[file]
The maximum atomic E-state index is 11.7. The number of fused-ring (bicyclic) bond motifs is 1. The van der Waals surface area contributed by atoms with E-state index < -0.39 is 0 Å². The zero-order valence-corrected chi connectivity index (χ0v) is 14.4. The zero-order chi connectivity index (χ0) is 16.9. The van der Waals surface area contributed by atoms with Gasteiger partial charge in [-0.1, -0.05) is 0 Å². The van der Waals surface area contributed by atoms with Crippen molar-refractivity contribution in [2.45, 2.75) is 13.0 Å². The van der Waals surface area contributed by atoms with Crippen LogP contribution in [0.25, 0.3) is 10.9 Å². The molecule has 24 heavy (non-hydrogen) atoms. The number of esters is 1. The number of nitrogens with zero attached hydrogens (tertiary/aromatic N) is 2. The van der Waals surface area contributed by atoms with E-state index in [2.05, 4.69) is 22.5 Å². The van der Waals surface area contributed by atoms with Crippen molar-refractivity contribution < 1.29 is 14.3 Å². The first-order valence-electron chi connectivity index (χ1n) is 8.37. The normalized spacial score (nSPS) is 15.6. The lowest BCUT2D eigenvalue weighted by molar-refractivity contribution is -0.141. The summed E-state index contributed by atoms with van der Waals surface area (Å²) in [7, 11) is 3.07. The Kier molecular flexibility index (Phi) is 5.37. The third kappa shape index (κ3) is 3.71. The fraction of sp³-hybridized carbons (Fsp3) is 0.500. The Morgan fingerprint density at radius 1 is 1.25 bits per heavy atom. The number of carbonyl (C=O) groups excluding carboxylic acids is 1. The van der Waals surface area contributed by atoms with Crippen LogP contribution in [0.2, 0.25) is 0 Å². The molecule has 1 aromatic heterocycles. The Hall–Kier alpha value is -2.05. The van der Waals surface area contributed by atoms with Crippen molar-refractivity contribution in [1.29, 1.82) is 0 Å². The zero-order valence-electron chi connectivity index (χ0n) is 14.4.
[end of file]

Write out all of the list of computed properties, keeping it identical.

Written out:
The maximum atomic E-state index is 11.7. The number of fused-ring (bicyclic) bond motifs is 1. The van der Waals surface area contributed by atoms with E-state index < -0.39 is 0 Å². The zero-order valence-corrected chi connectivity index (χ0v) is 14.4. The zero-order chi connectivity index (χ0) is 16.9. The van der Waals surface area contributed by atoms with Gasteiger partial charge in [-0.1, -0.05) is 0 Å². The van der Waals surface area contributed by atoms with Crippen molar-refractivity contribution in [2.45, 2.75) is 13.0 Å². The van der Waals surface area contributed by atoms with Crippen LogP contribution in [0.25, 0.3) is 10.9 Å². The molecule has 24 heavy (non-hydrogen) atoms. The number of esters is 1. The number of nitrogens with zero attached hydrogens (tertiary/aromatic N) is 2. The van der Waals surface area contributed by atoms with E-state index in [2.05, 4.69) is 22.5 Å². The van der Waals surface area contributed by atoms with Crippen molar-refractivity contribution < 1.29 is 14.3 Å². The first-order valence-electron chi connectivity index (χ1n) is 8.37. The normalized spacial score (nSPS) is 15.6. The lowest BCUT2D eigenvalue weighted by molar-refractivity contribution is -0.141. The summed E-state index contributed by atoms with van der Waals surface area (Å²) in [7, 11) is 3.07. The Kier molecular flexibility index (Phi) is 5.37. The third kappa shape index (κ3) is 3.71. The fraction of sp³-hybridized carbons (Fsp3) is 0.500. The Morgan fingerprint density at radius 1 is 1.25 bits per heavy atom. The number of carbonyl (C=O) groups excluding carboxylic acids is 1. The van der Waals surface area contributed by atoms with Crippen LogP contribution in [0.2, 0.25) is 0 Å². The molecule has 1 aromatic heterocycles. The Hall–Kier alpha value is -2.05. The van der Waals surface area contributed by atoms with Crippen molar-refractivity contribution in [1.29, 1.82) is 0 Å². The zero-order valence-electron chi connectivity index (χ0n) is 14.4.